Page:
Tag Archives: South America

It’s All About the Backstory

If you’re going to do a scam, have a good backstory. Here’s how.

It’s from a Mrs. Sarah Welsh of 26 Kensington Court, London, W8 5DL, England who says in an unsolicited email that illustrates how best to do the old Nigerian email scam:

I am Mrs. Sarah Welsh, an English woman who is suffering from cancerous ailment. I am married to Sir Jim Welsh who also is an Englishman though dead now. My husband worked with the British Railways for over two decade before the cold hand of death took him away on the 23rd of July 2003 at about 2:00AM.

I am glad she still feels married to Sir Jim, despite the clammy hand of death. That’s loyalty for you. But this is good stuff; it sets up the story nicely, although perhaps actually giving the time of death might be a superfluous detail.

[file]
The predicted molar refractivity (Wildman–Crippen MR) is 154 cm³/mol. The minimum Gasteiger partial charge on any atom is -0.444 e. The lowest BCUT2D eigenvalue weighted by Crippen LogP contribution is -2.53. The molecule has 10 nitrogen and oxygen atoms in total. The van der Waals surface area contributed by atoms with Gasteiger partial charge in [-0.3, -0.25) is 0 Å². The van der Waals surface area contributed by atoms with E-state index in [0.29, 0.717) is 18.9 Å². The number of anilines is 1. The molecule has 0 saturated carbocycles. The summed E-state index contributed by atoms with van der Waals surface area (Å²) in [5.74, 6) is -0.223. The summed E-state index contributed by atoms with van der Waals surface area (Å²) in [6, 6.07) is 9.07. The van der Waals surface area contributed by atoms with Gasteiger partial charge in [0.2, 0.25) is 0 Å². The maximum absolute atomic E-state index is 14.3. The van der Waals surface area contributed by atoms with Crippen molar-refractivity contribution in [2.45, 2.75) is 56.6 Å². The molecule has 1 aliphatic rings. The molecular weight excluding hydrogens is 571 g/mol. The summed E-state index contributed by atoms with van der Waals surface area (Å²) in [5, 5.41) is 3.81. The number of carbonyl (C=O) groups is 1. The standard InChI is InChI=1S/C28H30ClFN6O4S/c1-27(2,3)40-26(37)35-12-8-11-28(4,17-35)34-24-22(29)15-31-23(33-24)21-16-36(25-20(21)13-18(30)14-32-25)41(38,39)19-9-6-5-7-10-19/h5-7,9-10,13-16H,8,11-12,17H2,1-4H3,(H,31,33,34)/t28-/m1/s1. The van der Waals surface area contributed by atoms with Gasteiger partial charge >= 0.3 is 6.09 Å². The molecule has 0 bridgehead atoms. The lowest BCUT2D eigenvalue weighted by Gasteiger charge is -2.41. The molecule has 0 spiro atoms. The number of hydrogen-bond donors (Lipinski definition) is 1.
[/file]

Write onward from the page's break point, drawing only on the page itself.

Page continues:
Unfortunately their decade-long marriage was without “any fruit of the womb.” This might have been because the late Sir Jim spent too much time on a very modest and narrowly focused effort “to uplift the down-trodden and the less-privileged individuals within the United Kingdom, Europe, North and South America, Africa and the rest of the globe as he had passion for persons who can not help themselves due to physical disability or financial predicament.” This must have taken up quite a bit of his time for pottering around in the garden. His widow, showing perhaps a trace of bitterness, says “I can adduce this to the fact that he needed a Child from this relationship, which never came.”